One can assume various postures to perform this practice:
Those who are able should practise while sitting in vajrasana (or padmasana if they are familiar with it). Otherwise adopt a standing position, which is equally good.
Technique 1: in vajrasana
Sit in vajrasana. Separate the knees as widely as possible keeping the toes in contact with each other. Place the hands on the knees. Arch the spine backwards and straighten the arms. Bend the head slightly forward. Open the mouth and extend the tongue. The eyes can be open or closed, as you prefer. Then contract and expand the abdomen while simultaneously breathing in and out. This breathing should be passive; that is, it should only occur because you are accentuating the movement of the abdomen. The breathing should resemble the panting of a dog and must be in harmony with the asso-ciated abdominal movements. It is important that the internal organs receive a good massage.
Therefore contract and expand the abdomen as much as possible. Don’t strain. The movement of the abdomen should be rapid, but at the same time ensure that the contractions and expansions are as full as possible. Don’t do the practice over-rapidly, so that the movement of the abdomen is reduced and becomes superficial. This will reduce the benefits of the practice. Pull in and push out the abdomen for a short period of time, until you feel a little fatigue.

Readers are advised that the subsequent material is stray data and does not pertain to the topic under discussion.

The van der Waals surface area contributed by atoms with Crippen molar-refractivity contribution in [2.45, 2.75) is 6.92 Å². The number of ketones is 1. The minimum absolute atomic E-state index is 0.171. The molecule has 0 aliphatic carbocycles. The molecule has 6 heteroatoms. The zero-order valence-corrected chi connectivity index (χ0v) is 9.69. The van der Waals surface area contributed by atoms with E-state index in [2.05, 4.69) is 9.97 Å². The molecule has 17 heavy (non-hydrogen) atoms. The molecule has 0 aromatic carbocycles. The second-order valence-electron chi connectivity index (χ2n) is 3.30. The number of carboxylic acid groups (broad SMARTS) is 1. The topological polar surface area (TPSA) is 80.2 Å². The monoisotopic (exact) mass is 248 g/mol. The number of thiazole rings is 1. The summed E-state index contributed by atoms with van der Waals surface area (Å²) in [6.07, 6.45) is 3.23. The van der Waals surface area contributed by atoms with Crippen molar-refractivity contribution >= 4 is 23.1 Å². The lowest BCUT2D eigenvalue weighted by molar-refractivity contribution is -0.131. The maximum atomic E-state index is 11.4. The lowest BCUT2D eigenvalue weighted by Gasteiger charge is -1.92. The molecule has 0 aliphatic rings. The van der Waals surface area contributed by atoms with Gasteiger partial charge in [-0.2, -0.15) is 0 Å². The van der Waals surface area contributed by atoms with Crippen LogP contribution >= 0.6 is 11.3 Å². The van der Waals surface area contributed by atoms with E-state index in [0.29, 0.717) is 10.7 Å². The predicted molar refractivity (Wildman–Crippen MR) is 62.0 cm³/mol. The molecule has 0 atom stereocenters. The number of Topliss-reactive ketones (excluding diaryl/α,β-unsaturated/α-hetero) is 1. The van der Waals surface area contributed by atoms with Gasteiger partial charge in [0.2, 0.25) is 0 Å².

This is 1 round. Rest for a short time, then repeat.
Technique 2: in standing position
Stand with the legs about half a meter apart. Lean forwards and place your palms just above the knees. The arms should remain straight throughout the practice. Bend the knees slightly. Look towards your abdomen. Open your mouth and extend your tongue. Then contract and expand the abdomen while breathing in and out, in the same way as described in technique 1. Continue as long as you are able to without straining. Take a rest and then repeat the procedure.
Technique 3: advanced form
This technique gives the greatest massage of the abdominal organs. It can be practised in vajrasana, padmasana or a standing position. It is similar to techniques 1 and 2, but the breath is held while pulling in and pushing out the abdomen. Breathe in deeply. Then exhale, emptying your lungs as much as possible by fully drawing in the abdomen. Without breathing, try to push your abdomen outwards. Then contract your abdomen again. Repeat this process in quick succession as mam times as you can while holding your breath. Be careful not to strain yourself by holding your breath too long. Then breathe in. This is 1 round. Rest until the breathing returns to normal. When your breathing becomes normal again, repeat another round. The time of breath retention should be gradually increased over a period of days and weeks.